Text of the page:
This week, an unfinished masterpiece, artists on Facebook, Guggenheim’s free online catalogues, Okwui Enwezor lectures on art and civic imagination, Russian space, nasty ancient graffiti and much more.
Jack Chambers was an unusual painter for his time. A Canadian realist in the 1960s, he informed his dealer at the time that she would no longer determine his prices based on market values but that her job was simply to find buyers. The Walrus Magazine publishes an extensive piece about the artist and his unfinished masterpiece (pictured above).
ReadWriteWeb asked three artists, including Martha Rosler, why they Facebook.
Guggenheim has made 65 of its past exhibition catalogue available for free online. The catalogues are a treasure trove, they include 1954’s Younger American Painters, the Rothko retrospective catalogue in 1982, the Eva Hesse memorial exhibition in 1972, the Carl Andre catalogue from 1970, the Amazons of the Avant-garde catalogue from 2000 and many many others.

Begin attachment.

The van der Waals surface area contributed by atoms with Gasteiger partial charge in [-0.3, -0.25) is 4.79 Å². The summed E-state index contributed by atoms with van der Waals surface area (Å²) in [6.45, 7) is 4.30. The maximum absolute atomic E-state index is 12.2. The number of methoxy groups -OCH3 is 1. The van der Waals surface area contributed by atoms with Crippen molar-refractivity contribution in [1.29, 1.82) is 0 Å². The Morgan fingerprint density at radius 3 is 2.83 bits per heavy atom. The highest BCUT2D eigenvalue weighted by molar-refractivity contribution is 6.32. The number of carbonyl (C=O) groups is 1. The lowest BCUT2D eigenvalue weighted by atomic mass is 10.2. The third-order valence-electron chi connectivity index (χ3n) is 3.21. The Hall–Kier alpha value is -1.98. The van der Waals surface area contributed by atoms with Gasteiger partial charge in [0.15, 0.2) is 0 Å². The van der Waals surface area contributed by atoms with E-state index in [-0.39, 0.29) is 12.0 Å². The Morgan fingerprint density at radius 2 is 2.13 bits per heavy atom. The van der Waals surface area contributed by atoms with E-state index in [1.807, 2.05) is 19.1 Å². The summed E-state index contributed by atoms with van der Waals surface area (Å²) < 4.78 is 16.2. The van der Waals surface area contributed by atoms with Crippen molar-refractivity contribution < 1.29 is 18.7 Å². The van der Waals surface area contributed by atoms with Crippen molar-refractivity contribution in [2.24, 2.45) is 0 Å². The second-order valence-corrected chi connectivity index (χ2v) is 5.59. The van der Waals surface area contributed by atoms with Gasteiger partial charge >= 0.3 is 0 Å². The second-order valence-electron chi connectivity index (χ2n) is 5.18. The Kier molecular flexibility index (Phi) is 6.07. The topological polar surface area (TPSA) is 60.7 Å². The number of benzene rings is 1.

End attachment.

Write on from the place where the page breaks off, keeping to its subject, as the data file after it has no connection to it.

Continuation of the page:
You can listen to Okwui Enwezor’s fascinating Mosse lecture, titled “Civitas, Citizenship, Civility: Art and the Civic Imagination,” at Humboldt-Universität zu Berlin. The introduction for his talk at Meeting Points 6 is in German but Enwezor’s speech is in English.
Curator Olga Sviblova talks about her current show in Italy, Russian Cosmos, that explores Soviet myths of space.
And here you have your absurdist analysis of the Thomas Kinkade calendar for January via The Awl.
If you’ve always wondering who are the artists who have grossed the most money at auction before their 30th birthday then here is your answer, courtesy Artnet and Felix Salmon/Reuters.
A list of the “best” typefaces of 2011, according to online retailer FontShop. One type, Douglass Pen, is a beautiful historical script based on the handwriting of famed US scholar and abolitionist leader, Frederick Douglass. Another, Fakt, is a beautiful alternative to Helvetica and Arial. It truly is amazing how many new typefaces are created every year. (h/t @michaelpinto)
And finally, did you know Google+ makes meme-ification easier than ever?
Required Reading is published every Sunday morning-ish, and it is comprised of a short list of art-related links to long-form articles, videos, blog posts or photo essays worth a second look.